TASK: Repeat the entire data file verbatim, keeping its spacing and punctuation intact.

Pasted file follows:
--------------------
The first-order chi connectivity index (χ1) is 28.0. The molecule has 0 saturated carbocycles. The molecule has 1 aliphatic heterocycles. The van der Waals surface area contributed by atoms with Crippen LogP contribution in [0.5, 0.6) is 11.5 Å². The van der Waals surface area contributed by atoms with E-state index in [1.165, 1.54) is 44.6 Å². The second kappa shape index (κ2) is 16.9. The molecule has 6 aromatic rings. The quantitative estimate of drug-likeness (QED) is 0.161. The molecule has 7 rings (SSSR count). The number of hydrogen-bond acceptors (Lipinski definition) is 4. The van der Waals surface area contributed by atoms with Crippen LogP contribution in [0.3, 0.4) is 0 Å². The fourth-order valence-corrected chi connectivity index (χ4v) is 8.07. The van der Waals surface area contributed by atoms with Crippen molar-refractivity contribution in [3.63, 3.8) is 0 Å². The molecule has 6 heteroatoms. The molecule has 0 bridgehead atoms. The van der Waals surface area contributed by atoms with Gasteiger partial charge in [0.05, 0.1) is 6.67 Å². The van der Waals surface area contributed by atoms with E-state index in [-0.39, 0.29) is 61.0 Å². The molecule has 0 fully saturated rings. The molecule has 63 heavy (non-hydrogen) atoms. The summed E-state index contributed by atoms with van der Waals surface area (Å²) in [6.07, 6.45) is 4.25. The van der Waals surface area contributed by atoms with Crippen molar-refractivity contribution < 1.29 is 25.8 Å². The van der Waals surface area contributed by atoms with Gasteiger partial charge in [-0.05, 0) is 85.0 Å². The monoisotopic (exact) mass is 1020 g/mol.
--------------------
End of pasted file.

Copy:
The first-order chi connectivity index (χ1) is 28.0. The molecule has 0 saturated carbocycles. The molecule has 1 aliphatic heterocycles. The van der Waals surface area contributed by atoms with Crippen LogP contribution in [0.5, 0.6) is 11.5 Å². The van der Waals surface area contributed by atoms with E-state index in [1.165, 1.54) is 44.6 Å². The second kappa shape index (κ2) is 16.9. The molecule has 6 aromatic rings. The quantitative estimate of drug-likeness (QED) is 0.161. The molecule has 7 rings (SSSR count). The number of hydrogen-bond acceptors (Lipinski definition) is 4. The van der Waals surface area contributed by atoms with Crippen LogP contribution in [0.3, 0.4) is 0 Å². The fourth-order valence-corrected chi connectivity index (χ4v) is 8.07. The van der Waals surface area contributed by atoms with Crippen molar-refractivity contribution in [3.63, 3.8) is 0 Å². The molecule has 6 heteroatoms. The molecule has 0 bridgehead atoms. The van der Waals surface area contributed by atoms with Gasteiger partial charge in [0.05, 0.1) is 6.67 Å². The van der Waals surface area contributed by atoms with E-state index in [-0.39, 0.29) is 61.0 Å². The molecule has 0 fully saturated rings. The molecule has 63 heavy (non-hydrogen) atoms. The summed E-state index contributed by atoms with van der Waals surface area (Å²) in [6.07, 6.45) is 4.25. The van der Waals surface area contributed by atoms with Crippen molar-refractivity contribution < 1.29 is 25.8 Å². The van der Waals surface area contributed by atoms with Gasteiger partial charge in [-0.05, 0) is 85.0 Å². The monoisotopic (exact) mass is 1020 g/mol.